Here's an interesting and inspiring-to-some story. Lots of interesting comments on it in the link.
He reminds me of Scott and Helen Nearing. Yup, he's car-free.
Growing more, living with less
Subsistence farmer has need-to-work method
Tim Coughenour lives on about $600 a year.
He grows his own wheat on about one-fifth of an acre in North Lawrence.
He also grows some corn and soybeans along with potatoes, sweet potatoes and other vegetables in a garden plot.
He builds his own stockpile and sells the rest to earn what annual income he needs, which is mostly to pay the property tax on his home in the 1200 block of New York Street.
That’s the life of a subsistence farmer in the heart of a city, where he shuttles around on his bicycle and hauls his goods on a small trailer.
It takes about half of the year to prepare for the winter, which he spends studying various subjects and visiting friends.
“I have six months’ vacation every year,” said Coughenour, 53. “My work and leisure — it’s all mixed together. I can’t even begin to separate hours.”
Need is a key word for Coughenour. He does only what needs to be done. When he finishes, he has the freedom and control to do what he wants.
“You are a little more in touch with reality in a subsistence economy,” Coughenour said.
Seeds for a way of life
The subsistence may seem foreign to most Americans today, but Coughenour points to the country’s Amish communities as an example.
He grew up in Manhattan and later attended the University of Arizona, where he studied Chinese and other subjects. He also worked in print shops.
Tim O’Brien cuts wheat with a hand scythe, one fistful at a time in a small field in North Lawrence. O’Brien and other volunteers recently helped Tim Coughenour, Lawrence, harvest his fifth of an acre of wheat by hand. The wheat, top right, provides Coughenour enough grain to live on until next year’s harvest.
Growing more, living with less
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“It became clear that at jobs, 98 percent of what I was doing had no real purpose other than to keep the economy from failing,” he said. “It doesn’t make sense. We need to work at things that do need to be done and to stop when the job is done.”
So Coughenour moved to Lawrence and worked for about a year at a Lawrence printing company. He then started to phase out work as he studied more about subsistence farming, agriculture and the way he wanted to live.
“By my 28th birthday, I’d never grown a garden vegetable in my entire life. I started learning,” he said. “I’ve learned a lot of things, but it’s all been pretty much self-taught.”
Eventually, he paid off his house, and for the last 14 years he has farmed and gardened full-time.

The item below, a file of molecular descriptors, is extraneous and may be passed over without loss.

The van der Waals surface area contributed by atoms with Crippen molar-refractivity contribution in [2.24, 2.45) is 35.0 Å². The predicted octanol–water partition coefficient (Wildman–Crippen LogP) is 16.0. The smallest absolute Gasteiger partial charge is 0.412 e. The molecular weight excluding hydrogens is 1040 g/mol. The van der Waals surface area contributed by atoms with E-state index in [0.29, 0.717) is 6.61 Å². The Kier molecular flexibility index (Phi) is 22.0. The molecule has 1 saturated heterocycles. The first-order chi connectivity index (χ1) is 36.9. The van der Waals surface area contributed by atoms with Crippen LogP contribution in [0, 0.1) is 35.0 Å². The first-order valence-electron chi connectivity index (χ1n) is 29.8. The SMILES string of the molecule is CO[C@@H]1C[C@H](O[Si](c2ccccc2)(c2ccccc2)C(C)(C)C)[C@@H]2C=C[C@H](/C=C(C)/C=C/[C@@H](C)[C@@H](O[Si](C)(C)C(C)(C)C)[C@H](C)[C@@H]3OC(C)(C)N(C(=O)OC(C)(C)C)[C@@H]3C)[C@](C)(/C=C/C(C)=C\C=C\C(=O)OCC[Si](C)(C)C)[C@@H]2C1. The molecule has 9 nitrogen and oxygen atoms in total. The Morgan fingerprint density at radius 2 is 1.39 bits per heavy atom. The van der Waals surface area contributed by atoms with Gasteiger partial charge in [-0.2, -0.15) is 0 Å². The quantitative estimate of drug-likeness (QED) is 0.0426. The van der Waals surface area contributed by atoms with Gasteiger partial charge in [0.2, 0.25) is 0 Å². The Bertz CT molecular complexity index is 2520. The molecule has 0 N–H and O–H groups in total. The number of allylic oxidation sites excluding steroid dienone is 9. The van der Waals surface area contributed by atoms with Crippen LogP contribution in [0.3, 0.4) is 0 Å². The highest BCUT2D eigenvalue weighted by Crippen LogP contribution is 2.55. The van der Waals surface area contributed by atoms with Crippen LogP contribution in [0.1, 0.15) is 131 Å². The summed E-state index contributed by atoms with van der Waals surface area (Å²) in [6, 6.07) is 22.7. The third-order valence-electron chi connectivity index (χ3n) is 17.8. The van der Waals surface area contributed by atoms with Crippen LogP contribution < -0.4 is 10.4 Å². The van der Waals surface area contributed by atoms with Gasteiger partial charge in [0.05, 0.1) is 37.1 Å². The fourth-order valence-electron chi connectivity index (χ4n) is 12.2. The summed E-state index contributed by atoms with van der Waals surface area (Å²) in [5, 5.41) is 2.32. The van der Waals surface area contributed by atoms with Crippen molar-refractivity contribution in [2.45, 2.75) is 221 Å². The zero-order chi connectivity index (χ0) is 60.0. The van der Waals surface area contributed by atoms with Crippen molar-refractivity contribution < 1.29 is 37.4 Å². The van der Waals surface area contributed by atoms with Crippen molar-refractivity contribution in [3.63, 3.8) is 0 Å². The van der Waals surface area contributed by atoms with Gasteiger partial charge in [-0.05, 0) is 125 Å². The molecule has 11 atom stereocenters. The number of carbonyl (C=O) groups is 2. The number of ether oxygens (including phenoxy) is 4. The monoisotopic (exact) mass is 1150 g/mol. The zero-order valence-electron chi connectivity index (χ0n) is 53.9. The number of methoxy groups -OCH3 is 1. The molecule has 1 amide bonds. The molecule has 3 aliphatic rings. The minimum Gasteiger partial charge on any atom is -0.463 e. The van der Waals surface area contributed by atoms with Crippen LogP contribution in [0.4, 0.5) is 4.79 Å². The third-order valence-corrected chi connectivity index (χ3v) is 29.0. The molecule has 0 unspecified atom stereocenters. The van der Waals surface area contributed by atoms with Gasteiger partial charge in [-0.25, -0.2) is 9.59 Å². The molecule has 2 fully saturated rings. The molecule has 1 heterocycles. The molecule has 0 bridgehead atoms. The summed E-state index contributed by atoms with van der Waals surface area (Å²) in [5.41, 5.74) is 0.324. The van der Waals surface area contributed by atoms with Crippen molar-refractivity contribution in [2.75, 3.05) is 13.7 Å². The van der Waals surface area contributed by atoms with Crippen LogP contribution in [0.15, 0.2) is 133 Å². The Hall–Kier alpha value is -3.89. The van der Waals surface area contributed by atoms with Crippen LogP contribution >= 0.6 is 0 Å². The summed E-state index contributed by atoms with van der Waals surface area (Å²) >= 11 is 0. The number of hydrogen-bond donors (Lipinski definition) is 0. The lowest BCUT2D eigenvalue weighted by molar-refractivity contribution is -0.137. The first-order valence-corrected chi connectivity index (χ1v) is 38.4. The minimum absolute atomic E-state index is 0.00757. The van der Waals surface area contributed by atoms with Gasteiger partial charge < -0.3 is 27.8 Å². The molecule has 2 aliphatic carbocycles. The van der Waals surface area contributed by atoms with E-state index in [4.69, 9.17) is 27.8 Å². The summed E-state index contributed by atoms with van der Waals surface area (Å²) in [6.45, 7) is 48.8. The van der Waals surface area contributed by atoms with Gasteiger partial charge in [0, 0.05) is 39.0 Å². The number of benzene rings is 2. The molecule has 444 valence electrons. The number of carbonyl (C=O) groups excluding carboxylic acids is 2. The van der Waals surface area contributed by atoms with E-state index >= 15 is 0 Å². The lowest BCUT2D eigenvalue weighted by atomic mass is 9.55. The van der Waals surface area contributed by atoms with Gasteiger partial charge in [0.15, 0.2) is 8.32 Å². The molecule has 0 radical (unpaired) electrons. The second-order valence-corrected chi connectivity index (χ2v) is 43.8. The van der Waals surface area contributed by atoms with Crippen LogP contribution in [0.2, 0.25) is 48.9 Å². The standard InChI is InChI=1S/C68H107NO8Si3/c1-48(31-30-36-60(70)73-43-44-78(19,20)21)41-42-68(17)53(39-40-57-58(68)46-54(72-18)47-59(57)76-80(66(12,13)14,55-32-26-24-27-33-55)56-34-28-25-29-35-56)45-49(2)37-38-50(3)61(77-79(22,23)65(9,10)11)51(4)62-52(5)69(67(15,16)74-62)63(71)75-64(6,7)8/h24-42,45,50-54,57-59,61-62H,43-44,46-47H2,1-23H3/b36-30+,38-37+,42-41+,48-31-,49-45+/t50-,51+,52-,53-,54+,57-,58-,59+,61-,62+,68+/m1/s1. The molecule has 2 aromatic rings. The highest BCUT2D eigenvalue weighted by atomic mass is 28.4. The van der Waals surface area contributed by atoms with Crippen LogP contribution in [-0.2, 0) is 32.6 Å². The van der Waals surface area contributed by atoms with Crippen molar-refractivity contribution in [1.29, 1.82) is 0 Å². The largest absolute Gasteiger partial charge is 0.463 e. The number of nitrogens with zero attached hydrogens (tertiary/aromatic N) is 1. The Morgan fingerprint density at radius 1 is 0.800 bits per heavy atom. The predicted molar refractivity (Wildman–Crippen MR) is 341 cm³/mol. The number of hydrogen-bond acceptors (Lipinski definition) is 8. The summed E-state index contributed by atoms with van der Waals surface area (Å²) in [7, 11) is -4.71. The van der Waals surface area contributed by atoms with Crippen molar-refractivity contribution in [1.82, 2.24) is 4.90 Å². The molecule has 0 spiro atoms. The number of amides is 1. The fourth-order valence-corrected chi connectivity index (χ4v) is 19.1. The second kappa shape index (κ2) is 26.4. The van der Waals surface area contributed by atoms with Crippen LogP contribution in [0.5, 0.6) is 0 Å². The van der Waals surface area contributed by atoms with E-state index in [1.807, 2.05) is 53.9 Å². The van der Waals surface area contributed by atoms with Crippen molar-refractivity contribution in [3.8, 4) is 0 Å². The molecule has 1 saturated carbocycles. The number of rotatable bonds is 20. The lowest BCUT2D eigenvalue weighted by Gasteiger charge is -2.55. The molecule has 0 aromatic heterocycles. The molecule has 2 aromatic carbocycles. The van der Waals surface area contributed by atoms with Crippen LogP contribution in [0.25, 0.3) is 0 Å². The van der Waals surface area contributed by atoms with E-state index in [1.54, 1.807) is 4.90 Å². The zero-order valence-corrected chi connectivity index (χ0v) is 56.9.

Now he concentrates on “building a community of people who want to depend on each other, who don’t want to depend on some person at a computer far away.”
Although no one else in Lawrence takes subsistence farming yet to that extreme, Coughenour cherishes visiting friends across Lawrence face-to-face and working together on projects such as the annual wheat harvest by hand, which has become a tradition.
Tim O’Brien, a Lawrence artist and gardener, met Coughenour about eight years ago.
“I think Tim is very inspiring. He lives much more simply than anybody else I know for sure in this country,” O’Brien said. “And yet, even though he works very hard, he’s got a lot of time to pursue other interests of his own.”
O’Brien and more than a dozen others helped Coughenour plant and harvest this year’s winter wheat crop.
Coughenour expects to yield about 350 pounds and hopes to give about 100 pounds to those who helped. Some in the group seem to be making a gradual move toward total subsistence farming, Coughenour said.
“I think the movement is growing. It’s more difficult to get started,” he said.
His advice includes getting out of debt and getting rid of automobiles and utilities.
He collects rainwater from his roof and stores it in a cistern. He pedals an exercise bike attached to a grinder that crushes his grain into flour.
During the winter, he closes half of his house and uses his wood stove to keep “quite comfy.”
“It only seems like a big deal if you haven’t done it,” he said with a shrug.
He buys five items from the grocery store — margarine, cooking oil, salt, pepper and baking powder — plus eggs and apples from friends.
He shops at thrift stores and garage sales if he needs new clothes. When something breaks, he goes to the hardware store. He spends about $100 per year on bicycle maintenance.
During his free time, he studies botany, astronomy, music, history and anything else that catches his interest. O’Brien said Coughenour has a dinner and gathering each winter for several friends and provides the food. They talk mostly about farming.
Coughenour doesn’t believe in war, 99 percent of government expenses and buying insurance.
He had a doctor stitch up a cut in his finger once.
“Nobody’s healthier than me. I basically don’t get sick, and I think the lifestyle is a major factor in it,” he said.
The owner of the North Lawrence lot lets him and others use it for planting. On a recent morning, Coughenour — in his scruffy beard, straw hat, flannel shirt and slacks — talked passionately about his lifestyle and his property taxes.
“The hardest part of every year living as a subsistence farmer is the fact that I have to go out and earn money for other people’s lifestyles,” he said.
Owning his home makes it easier, but Coughenour said the lifestyle would benefit homeless people who want to make it work — even though it may be difficult for them to find a place to live — because it is based on a personal choice to survive.
“I’m trying to build a way of life that is possible not only for rich people but for people of small monetary means and a small degree of discipline who can somehow do this on a small scale,” he said.